Jibo, Jimmy, Pepper: Will 2015 Be the Year of Personal Robots?
We examine Jibo, Jimmy, and Pepper: three social companion robots for the average family coming in 2015.
Get ready to say “hello” to Jimmy, Pepper and Jibo, the first wave of truly social companion robots for the average family coming in 2015.
These new-gen social robots are designed to be live-in members of the family, interacting and responding to human cues.
First to market will be Jimmy, a product of Intel and Trossen Robotics. Jimmy is a 27-inch tall, 13.2-pound open-sourced 3D-printed robot that is powered by Intel’s new Edison Internet of Things (IoT) chip. It has a price tag of $1,600 for a developer starter kit that covers the non-3D printable parts such as the motors and processors. The target delivery date is January 2015.
Jimmy is the brainchild of Intel futurist and principal engineer Brian David Johnson and a team of company researchers and engineers known as Intel’s 21st Century Robot Initiative.
“What’s so exciting about the open source model is the public gets involved in developing this first generation of crowd-sourced, consumer robots,” Johnson says. “We all get a say in what they do, and together we come up with far more ideas, more innovation, and more creativity.”
“The idea of Jimmy - and all subsequent robots that developers decide to build on it - is for it to be social and go off and interact with other people and with other robots,” says Johnson.
Johnson wanted Jimmy to be based on open source technology to make it easy for non-programmers to build with robotic apps as easy to design as those for smartphones. He wants everybody to be able to create their own robot and give it a name.
Pepper, said to be the first personal robot that can read human emotions, is the creation of Japanese telecommunications giant SoftBank. Introduced in June 2014, it will go on sale exclusively in Japan in February 2015 at a price of $1,900.
The four-foot tall, 62-pound humanoid robot with a 12-hour battery life takes his surroundings into consideration to react pro-actively using proprietary algorithms to analyze expressions and voice tones, allowing it to respond to humans in a natural way.
Pepper has a 10-inch display and employs four microphones, two cameras and a Wi-Fi connection. A cloud database stores past human interactions, allowing it, over time, to learn from past mistakes.
“Our goal is to have Pepper in many homes communicating and interacting to make people happy,” says SoftBank spokesperson Yusuke Abe.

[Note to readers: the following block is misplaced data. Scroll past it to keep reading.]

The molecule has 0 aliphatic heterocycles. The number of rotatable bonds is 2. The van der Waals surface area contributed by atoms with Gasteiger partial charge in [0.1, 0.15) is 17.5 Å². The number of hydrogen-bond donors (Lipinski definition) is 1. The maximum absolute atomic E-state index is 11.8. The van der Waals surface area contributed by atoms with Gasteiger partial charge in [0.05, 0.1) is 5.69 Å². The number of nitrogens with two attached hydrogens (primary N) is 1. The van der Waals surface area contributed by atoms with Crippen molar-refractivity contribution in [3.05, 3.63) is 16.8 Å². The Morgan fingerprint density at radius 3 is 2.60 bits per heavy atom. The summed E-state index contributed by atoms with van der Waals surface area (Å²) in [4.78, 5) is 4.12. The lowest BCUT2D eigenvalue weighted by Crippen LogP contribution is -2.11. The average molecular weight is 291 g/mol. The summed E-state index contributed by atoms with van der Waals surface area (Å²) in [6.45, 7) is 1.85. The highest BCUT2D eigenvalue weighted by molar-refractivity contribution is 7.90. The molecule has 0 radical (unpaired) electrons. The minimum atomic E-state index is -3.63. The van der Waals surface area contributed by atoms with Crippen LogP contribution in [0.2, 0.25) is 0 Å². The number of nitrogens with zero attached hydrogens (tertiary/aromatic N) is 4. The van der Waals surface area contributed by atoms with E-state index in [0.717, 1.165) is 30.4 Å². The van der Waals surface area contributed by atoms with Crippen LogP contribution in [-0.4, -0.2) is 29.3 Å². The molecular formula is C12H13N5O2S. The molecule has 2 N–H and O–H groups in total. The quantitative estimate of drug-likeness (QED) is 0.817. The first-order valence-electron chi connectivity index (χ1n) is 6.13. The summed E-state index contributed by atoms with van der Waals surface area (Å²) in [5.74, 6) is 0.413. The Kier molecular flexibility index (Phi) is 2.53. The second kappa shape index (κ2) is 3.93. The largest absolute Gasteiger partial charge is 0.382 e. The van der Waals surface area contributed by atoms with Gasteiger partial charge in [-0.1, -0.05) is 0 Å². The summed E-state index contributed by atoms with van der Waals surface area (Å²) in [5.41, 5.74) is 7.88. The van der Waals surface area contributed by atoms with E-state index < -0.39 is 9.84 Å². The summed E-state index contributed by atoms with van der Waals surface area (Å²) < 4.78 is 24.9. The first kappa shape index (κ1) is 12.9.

SoftBank says Pepper can make jokes, dance and amuse people through a variety of entertainment capabilities that allow it to evolve by learning through interactions with people.
SoftBank Robotics CEO Fumihide Tomizawa has said Pepper will be sold at Sprint stores in the U.S. by the end of summer after gathering data from its Japan sales. Following trial sales in Japan, SoftBank has a base of 2,600 retail stores from which to launch broader sales of Pepper.
Also due out in late 2015 is Weston, MA-based Jibo Inc.’s self-named Jibo, which the company calls the world’s first family robot. Unlike the mobile Pepper, Jibo is an armless, 11-inch, six-pound table-bound robot.
Jibo was founded in late 2012 by Dr. Cynthia Breazeal, founder and director of the Personal Robots Group at MIT’s Media Lab. Earlier in 2014, Jibo completed the most successful technology campaign ever on Indiegogo, raising more than $2.2 million from more than 5,500 supporters. Customers were able to pre-order the robot for $499, or $599 for the developer edition, for shipping by December 2015.
“What if technology helps you like a partner rather than simply being a tool? That’s what Jibo is about,” says Breazeal.
Here’s a quick look at what Jibo is expected to do:
Assistant: Politely reminds you of important tasks and events to help you stay on top of things.
Messenger: Recognizes you and each member of your household, to deliver the right messages to the right people at the right time & place.
Photographer: Uses natural cues like movement, speech, and smile detection to know when someone’s posing for a picture.
Avatar: See-and-track camera makes it easy to turn and look at people, to support video calling as if you are in the room.
Storyteller: Sound effects, graphics and physical movements make a responsive and interactive storytelling experience.
Companion: Physical presence with helpfulness and heart, JIBO will put a smile on your face and make you feel better.
More than 4,800 Jibos were pre-ordered, 28 percent of which were developer editions and upgrades. The company plans a full public release in the summer of 2016.
Currently, Jibo is available only through the Jibo website.